The operating system of Microsoft, Windows 10, is a full software content since I first installed on the computer. This is due to all the folders and files that are installed for the internal management of the software itself.
That is why we must be careful not to delete these contents in most cases, as this could damage the entire system. There are more important and delicate folders than others, although one of the most important is the one that corresponds to each user. And is that when we talk about user folders in Windows 10, we refer to an element of this type that has been created specifically for each configured user account.
In it we will find other very important subfolders corresponding to the library such as Documents, Images, Downloads or the Desktop. It is also where the AppData folder resides with the software associated with each account. Therefore, as we can imagine, its content is very important. At the same time, sometimes it can be very useful to access it in the fastest way to manage its content, as we are going to show you.
Where the user data is stored
Windows 10 has a series of folders and directories where it keeps all the files that are part of the operating system. Just as, for example, the “Windows” directory is where the entire operating system is stored, and “Program Files” where we install the programs, users also have a personal directory stored on the hard drive.
All user data is stored in the “Users” folder, which can be found at the root of C :. If we enter it we can find several folders. For example, the “Public Access” folder is a directory that any user can access, while the “Default” folder has the standard settings for when we create a new user in Windows. Afterwards, each user will have their own folder next to them, associated with their name. Each user can only access their own folder and data, unless we authenticate with the credentials of the other users.
Open the Windows 10 user folder in the simplest way
Thus, first of all we will tell you that we can open this folder of the user profile by navigating from Explorer to C: Users and open the corresponding name. But that is not the only method, and in case we have a problem in the operating system, we can access it by other routes.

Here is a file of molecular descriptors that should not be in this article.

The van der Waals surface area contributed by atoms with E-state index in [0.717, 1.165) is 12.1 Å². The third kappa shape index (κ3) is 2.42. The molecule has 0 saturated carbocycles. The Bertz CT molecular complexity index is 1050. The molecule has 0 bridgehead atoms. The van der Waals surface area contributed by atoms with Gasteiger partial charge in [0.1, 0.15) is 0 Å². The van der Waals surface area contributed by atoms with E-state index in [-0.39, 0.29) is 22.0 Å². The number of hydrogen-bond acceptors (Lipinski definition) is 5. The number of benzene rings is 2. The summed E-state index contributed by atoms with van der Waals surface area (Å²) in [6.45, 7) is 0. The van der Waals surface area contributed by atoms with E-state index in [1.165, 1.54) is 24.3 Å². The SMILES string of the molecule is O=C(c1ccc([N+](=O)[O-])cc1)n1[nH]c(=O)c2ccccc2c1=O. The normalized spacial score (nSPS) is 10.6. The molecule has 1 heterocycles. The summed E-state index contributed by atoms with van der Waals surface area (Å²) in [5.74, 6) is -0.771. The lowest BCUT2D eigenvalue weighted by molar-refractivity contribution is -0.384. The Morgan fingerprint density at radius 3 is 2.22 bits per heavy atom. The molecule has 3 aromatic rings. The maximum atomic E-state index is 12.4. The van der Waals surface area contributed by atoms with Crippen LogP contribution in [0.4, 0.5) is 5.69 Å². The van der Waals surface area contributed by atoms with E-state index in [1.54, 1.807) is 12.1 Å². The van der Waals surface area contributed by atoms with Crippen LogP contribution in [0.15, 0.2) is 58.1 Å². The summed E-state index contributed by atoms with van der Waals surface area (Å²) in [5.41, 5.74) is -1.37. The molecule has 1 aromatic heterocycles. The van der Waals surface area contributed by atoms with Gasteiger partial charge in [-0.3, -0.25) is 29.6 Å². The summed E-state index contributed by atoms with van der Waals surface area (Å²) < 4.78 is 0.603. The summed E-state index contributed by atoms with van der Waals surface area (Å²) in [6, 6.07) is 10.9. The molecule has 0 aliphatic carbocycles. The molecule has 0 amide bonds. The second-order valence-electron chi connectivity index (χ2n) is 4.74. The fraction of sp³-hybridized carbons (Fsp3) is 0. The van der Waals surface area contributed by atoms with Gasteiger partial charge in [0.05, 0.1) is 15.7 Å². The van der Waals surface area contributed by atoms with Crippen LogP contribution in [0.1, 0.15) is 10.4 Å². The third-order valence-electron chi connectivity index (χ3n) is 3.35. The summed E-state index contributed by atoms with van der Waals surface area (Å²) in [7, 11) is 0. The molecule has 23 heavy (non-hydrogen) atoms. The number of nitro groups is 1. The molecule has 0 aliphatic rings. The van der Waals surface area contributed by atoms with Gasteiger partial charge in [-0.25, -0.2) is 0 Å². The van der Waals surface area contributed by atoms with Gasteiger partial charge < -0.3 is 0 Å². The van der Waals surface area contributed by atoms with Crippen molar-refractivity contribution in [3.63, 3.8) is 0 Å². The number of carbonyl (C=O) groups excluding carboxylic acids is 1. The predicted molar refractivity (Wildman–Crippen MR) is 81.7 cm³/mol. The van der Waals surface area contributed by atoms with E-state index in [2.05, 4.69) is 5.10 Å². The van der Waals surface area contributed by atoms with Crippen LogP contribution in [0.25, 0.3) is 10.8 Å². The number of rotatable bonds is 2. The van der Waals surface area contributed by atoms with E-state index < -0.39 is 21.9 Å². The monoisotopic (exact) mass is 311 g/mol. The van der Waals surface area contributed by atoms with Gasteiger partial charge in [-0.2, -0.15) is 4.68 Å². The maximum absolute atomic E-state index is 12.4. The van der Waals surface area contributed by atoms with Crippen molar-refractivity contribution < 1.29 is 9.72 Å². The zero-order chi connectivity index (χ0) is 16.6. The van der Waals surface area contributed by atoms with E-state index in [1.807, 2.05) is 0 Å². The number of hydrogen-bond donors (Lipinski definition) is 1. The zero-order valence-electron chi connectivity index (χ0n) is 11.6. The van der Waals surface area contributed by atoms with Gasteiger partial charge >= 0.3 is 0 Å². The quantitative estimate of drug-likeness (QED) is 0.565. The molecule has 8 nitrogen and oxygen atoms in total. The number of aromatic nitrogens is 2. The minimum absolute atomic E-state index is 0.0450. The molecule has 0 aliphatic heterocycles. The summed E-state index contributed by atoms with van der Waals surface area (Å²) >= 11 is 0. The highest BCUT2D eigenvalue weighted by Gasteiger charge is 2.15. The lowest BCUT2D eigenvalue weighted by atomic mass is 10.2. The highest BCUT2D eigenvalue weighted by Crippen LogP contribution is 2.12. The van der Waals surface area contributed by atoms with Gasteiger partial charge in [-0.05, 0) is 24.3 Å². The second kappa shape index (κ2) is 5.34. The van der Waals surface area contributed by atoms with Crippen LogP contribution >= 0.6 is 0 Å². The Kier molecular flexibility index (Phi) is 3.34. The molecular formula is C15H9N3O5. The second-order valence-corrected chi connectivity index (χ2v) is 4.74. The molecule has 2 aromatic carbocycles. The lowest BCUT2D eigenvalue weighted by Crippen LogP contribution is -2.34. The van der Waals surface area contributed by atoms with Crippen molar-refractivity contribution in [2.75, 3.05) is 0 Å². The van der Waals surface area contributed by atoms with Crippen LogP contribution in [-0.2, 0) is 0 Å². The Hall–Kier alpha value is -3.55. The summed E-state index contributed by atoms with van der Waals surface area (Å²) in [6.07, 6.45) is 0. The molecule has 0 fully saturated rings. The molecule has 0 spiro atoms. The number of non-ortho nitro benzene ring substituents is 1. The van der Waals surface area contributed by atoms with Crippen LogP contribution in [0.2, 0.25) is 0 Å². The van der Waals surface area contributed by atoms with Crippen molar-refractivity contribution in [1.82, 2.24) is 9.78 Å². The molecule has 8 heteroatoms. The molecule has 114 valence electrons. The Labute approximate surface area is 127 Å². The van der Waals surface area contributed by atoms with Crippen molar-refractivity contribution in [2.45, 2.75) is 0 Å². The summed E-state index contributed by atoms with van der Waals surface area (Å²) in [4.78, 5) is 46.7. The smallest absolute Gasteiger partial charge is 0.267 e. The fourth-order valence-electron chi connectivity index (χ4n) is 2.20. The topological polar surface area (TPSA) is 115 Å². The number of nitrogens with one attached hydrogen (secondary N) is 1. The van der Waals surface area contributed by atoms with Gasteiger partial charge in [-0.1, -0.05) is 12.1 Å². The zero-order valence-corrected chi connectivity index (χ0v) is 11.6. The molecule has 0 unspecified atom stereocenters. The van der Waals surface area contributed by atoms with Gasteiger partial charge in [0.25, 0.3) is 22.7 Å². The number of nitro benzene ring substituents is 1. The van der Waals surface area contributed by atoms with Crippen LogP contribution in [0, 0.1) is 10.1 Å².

We can also use the Win + R key combination to open the system execution box. Once this appears on the screen, just enter a simple “.” or the command “% USERPROFILE%” to be able to directly access that folder. As we can see, if necessary, this method can save us a lot of time by not having to move through Windows File Explorer.
But that’s not all if we want to access this content in a more direct way, but again from the Explorer, without having to navigate through it. All we have to do is right-click on an empty area of the left navigation panel. Next, in the contextual menu that appears, we select the option to Show all folders. This will add the user profile as a shortcut location.
Manage the contents of your personal folder quickly
In this way, each time we open the File Explorer, we will be able to access that personal directory much more quickly. Of course, we also have the possibility of creating a shortcut that is placed on the desktop. To do this, the first thing to do is right-click on an empty area of the desktop and select New / Shortcut.
Next, in the Location field we enter the full path of the user profile folder. We will no longer have to click Next and the folder name will be added automatically. In this way we can use this shortcut to quickly open that user folder whenever we need it, that simple.
Can’t access a user’s data? Use Linux
If the data we are trying to access is ours, we have no problem. However, if it is data from other people, from another account, things change. Windows has a fairly robust permission system that prevents anyone from accessing another user’s personal folder, at least without their credentials. And if we have lost access to the account, then there is little we can do.
Luckily, if we need to access this folder for whatever reason, we can turn to Linux. We can download a Linux Live distribution, such as Ubuntu, and boot the system on it from a USB memory. When it loads, we can enter the Windows hard drive and have access to all the data. Even those that other users kept in their personal folders.